Stairs are the leading cause of accidents or even "accidents" worldwide that result in paralysis, death or ending up on YouTube. Most stairs-related accidents occur whilst someone else is recording it on a cellphone, while "accidents" occur in private when the victim is pushed from the top stair by a ne'er-do-well or a trusted caregiver. Accidents involving infant children may be prevented by fostering them out to another family without stairs in their house. Video games have been created to simulate the effects of falling down stairs in order to better understand how the human body breaks into hundreds of pieces at the bottom, providing valuable research for bored teenagers everywhere.
Stairs in popular culture
- When Harry Potter was a young child he was held captive in a small room under the stairs of his parents' home. He grew up without a full understanding of how stairs worked, having never seen the "other side". It was this lack of foreknowledge that was of benefit to him when confronted with the magical maze of stairs at Hogwarts as he had no preconceived notions of the correct way of getting from one end to the other. As usual in these kinds of stories, luck and ignorance triumph over stairs.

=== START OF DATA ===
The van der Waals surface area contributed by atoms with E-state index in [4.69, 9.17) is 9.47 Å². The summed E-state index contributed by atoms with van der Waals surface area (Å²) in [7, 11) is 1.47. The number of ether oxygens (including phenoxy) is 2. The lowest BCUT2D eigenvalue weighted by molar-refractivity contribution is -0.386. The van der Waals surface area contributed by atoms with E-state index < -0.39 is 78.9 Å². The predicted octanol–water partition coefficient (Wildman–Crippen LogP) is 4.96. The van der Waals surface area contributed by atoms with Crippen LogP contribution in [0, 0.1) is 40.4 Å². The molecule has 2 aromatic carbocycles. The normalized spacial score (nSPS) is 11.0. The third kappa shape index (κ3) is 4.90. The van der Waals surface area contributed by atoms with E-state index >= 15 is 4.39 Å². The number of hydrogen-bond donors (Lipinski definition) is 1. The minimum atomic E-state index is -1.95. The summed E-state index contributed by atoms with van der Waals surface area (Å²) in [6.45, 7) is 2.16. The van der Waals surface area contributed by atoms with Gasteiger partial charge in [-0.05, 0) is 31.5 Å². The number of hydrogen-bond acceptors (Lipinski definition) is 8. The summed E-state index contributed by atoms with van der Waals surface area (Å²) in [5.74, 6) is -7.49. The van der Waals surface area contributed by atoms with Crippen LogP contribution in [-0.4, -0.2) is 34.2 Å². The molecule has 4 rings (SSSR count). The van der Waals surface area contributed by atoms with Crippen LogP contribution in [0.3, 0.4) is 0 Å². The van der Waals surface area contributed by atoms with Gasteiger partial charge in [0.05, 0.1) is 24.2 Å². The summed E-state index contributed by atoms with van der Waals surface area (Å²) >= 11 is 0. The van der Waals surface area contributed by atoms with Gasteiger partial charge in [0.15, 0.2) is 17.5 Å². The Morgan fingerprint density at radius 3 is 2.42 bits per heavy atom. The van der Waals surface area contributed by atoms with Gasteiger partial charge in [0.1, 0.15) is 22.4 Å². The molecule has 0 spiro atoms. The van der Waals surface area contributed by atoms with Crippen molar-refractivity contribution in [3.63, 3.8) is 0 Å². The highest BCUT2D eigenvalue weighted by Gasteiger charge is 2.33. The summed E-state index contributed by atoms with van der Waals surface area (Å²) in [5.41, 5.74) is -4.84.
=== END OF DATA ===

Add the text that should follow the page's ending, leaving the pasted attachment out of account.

- The classic Hitchcock film The 39 Steps is about a house in Scotland where there are coincidentally 39 stairs leading up to the front porch. The house is owned by the leader of a spy ring which is smuggling information on the latest developments in stairs out of Britain.
- The 1960 hit song "3 Steps to Heaven" by Eddie Cochran documents his interpretation of the minimum number of stairs required to ascend to heaven following death. Upon stepping on each stair, the dead person must fulfil a prescribed objective. The first step requires one to find a girl he or she loves, and once achieved, can move on to the second step, presumably also with the aforementioned girl. At this halfway point on the stairs, the girl must fall in love with the deceased. If this can managed without the opportunity to get to know each other over a few dates, both parties can proceed to the third and final step where they must kiss, at which point the door to heaven will be opened and the spirit may terminate the relationship without so much as a goodbye.